On May 26, 2015 the Pennsylvania Supreme Court in School District of Philadelphia v. WCAB (Hilton) clarified when an employer must use a Notice of Ability to Return to Work form (LIBC-757) by holding that it is not required in the claim petition setting where no liability has been acknowledged for the injury alleged. This is in contrast to other settings where an injury has been acknowledged and the employer seeks to modify or change the status of benefits. Previously the Commonwealth Court had suggested that the use of the notice was mandatory in Allegis Group v. WCAB (Henry) and Hoover v. WCAB (Harris Masonry, Inc.). Claimant’s attorneys had often used the absence of the Notice of Ability to Return to Work form to defeat employer’s efforts to limit wage loss exposure in the claim petition setting.

Many proactive employers would quickly act upon restrictions from a panel physician in an attempt to keep employees working. Offers of restricted employment were made the day the restrictions were received. The scenario suggested by the claimant’s bar would require that the Notice of Ability to Return to Work form be issued each time restrictions changed and that any discussions of continued employment would have to wait until it had been confirmed that the notice was received.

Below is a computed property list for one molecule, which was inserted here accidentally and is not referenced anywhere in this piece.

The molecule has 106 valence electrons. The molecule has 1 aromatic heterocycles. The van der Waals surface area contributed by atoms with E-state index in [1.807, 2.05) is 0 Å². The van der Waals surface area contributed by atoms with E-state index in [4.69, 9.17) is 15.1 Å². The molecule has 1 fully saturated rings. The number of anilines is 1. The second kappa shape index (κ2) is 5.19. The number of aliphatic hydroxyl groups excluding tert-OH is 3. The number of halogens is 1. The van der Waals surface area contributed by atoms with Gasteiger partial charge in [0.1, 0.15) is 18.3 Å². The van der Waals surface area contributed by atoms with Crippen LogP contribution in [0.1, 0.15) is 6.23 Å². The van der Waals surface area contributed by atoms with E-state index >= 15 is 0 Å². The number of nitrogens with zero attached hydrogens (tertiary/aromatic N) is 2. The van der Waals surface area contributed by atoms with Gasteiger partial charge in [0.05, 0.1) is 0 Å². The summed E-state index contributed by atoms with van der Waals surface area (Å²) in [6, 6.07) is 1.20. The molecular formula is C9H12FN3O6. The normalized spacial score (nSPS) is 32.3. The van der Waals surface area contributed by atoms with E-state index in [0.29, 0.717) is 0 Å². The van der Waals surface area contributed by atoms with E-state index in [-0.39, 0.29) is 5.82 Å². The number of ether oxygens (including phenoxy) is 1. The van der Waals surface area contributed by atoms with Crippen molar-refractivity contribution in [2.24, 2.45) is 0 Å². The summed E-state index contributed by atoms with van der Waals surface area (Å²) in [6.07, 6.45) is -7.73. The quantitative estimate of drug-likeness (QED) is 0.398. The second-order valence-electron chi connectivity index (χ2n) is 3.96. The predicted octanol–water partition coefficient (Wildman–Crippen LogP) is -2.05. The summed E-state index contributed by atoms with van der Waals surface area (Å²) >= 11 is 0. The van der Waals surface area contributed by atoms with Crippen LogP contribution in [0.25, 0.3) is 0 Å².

This is simply illogical and ignores the fact that the notice came in to being where earning power assessments were involved and were designed to give the employee notice that attempts were being made to modify an existing entitlement.

It is still a good idea to provide as much documentation as possible including job offers even if they are confirmations of direct conversations which had previously taken place and medical reports documenting restrictions. It is best to provide as much detail as possible to the employee in the anticipation of future litigation.

PA Supreme Court Overturns Attorney Fee Recovery Precedent in PIP Cases

In the recently decided case of Herd Chiropractic Clinic, P.C. v. State Farm Mut. Auto. Ins. Co., the Pennsylvania Supreme Court reversed the decision from the lower Pennsylvania appellate court concerning the recovery of attorney’s fees under Section 1797 of the PA Motor Vehicle Financial Responsibility Law (MVFRL) relating to peer reviews.